It is quite tempting for both the doctor and patient to treat pain symptoms with medication rather than trying to get to the root of what is causing the pain in the first place. It’s much easier to apply this quick fix rather than to take the time to investigate possible underlying factors.
Unfortunately, many doctors are forced to practice this way due to the quantity of patients they must see during their work day and some patient’s preference for immediate relief. This is when it is important for you as the patient to be your own best advocate. Help your doctor find the root of your symptoms by giving a complete medical, dental and medication history.
In my TMJ/TMD (a.k.a. temporomandibular joint, or jaw dysfunction) practice it is quite common, upon reviewing a new patient’s medical history, to find that the patient has already been prescribed several prescriptions for the pain and almost always the patient has tried over the counter remedies to no avail.
In some cases the patient had been given a generic TMJ splint, relieving the immediate pain, but causing long term issues and damage by negatively affecting the bite.
I find it very valuable to review the patient’s medical history with them at their first appointment. There is almost always something, possibly important, left out or something that needs a lot more explanation, and yet, when I ask the patient if the last doctor/dentist reviewed the history with them, the answer is often no.
Sometimes I even find that the patient will diagnose themselves if you let them expand on their symptoms and tell you details such as: how long have the symptoms existed; what time of day do they occur; is there pain anywhere else in their body; what activity was taking place when the initial symptom occurred, etc.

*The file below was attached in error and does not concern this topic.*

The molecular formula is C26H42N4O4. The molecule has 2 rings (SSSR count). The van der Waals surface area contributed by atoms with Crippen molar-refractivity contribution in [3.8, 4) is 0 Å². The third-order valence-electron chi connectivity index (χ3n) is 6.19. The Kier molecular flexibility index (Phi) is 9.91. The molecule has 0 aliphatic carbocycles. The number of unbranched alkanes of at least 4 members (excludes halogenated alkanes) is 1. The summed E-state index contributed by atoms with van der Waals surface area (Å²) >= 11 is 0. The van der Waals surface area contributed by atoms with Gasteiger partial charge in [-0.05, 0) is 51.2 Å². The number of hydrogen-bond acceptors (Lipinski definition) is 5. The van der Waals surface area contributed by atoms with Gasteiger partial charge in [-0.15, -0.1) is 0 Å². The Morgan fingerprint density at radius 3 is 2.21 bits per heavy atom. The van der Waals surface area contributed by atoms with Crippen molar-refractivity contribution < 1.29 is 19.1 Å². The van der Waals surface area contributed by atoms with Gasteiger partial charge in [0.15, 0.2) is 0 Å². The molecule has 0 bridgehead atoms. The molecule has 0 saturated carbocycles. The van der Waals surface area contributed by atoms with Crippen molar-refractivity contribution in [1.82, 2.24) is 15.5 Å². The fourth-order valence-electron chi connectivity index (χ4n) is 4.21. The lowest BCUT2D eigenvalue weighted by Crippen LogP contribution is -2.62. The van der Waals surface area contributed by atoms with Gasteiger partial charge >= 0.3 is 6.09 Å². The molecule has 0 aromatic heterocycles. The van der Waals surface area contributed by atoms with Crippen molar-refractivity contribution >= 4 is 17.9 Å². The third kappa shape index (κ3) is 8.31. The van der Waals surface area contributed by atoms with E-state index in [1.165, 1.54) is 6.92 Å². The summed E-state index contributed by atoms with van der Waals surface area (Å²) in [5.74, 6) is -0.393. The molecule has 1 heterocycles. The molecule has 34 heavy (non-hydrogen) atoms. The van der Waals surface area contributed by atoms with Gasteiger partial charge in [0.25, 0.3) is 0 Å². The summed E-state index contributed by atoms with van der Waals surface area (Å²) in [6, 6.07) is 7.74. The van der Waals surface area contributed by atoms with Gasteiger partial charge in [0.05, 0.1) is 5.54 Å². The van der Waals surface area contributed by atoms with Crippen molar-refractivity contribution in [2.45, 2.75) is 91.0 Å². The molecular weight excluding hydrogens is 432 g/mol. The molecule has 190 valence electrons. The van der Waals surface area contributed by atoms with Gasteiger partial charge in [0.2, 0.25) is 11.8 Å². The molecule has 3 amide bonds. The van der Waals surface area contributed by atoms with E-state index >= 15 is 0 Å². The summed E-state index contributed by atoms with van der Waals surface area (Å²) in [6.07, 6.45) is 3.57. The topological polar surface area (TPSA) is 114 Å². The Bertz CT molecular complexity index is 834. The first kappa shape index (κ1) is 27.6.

If the pain is due to a systemic problem and the doctor tries to treat it locally the problem would not only be delayed in its diagnosis, but the treatment can only partially help the symptom.
The following case is an extreme example of the importance of the diagnosis of the cause of pain rather than just treating it. I was recently referred a patient for TMJ and myofacial pain by another doctor who was thinking that perhaps her reoccurring tooth pain and headaches were due to TMJ/TMD.
Though I did start treatment by fabricating a custom TMJ splint, her symptoms did not fit into the usual symptoms of this syndrome. Rather than simply giving her pain medication along with the splint I referred her for a 3D scan of her TMJ and head. The scan revealed a severe maxillary sinus infection that had penetrated all the way through into the boney sinus wall and into the ethmoidal sinus, which is at the base of the brain. I immediately referred her to an ENT who sent her immediately for emergency surgery to prevent cranial penetration, a potentially fatal condition.
Yes, I admit this is a rare phenomenon and the first time for me in 35 years of TMJ practice. In a similar situation in another patient last year I found a tumor in a boney nerve canal that had been treated by several specialists.
I just completed a book titled, Why? In it, the question, “Why?” is emphasized in detail. Ask your doctor or dentist “why?” Be your own advocate. Asking for or settling for a “quick fix” to any condition won’t solve the underlying cause in the long run.
It’s hard for me to understand how some people would rather risk their well being than change their lifestyle. It never ceases to amaze me what the lifestyles include: from smoking to excessive drinking; to “sleeping” with the TV on; eating processed foods only; living on soft drinks and hating vegetables.
What can you do to make sure you are not getting the “quick fix”? Make sure that the professional you are seeing is qualified to do what should be a specialty. Does he or she belong to a specific association in that field? How does the practitioner feel about holistic medicine? Does he or she belong to professional associations outside of their regular practice?
Is the professional interested in you enough to get to know you at your visit, and want to find out why you are there? Don’t be reluctant to ask WHY when it comes to the treatment. If a prescription is written ask about it. What are the side effects? Google the prescription and check out the side effects yourself.
It can be very helpful to educate yourself on the subject of your symptoms. If you have the bad luck to go to, for example, a dentist that took a weekend course and now practices TMJ, you might find you know more.
Robert Brown, DDS has a TMJ, orthodontia, and sleep apnea practice in Danville and thoroughly enjoys discussing holistic medicine. You can contact him at 925-837-8048, at email@example.com, or visit his web site at aodtc.com.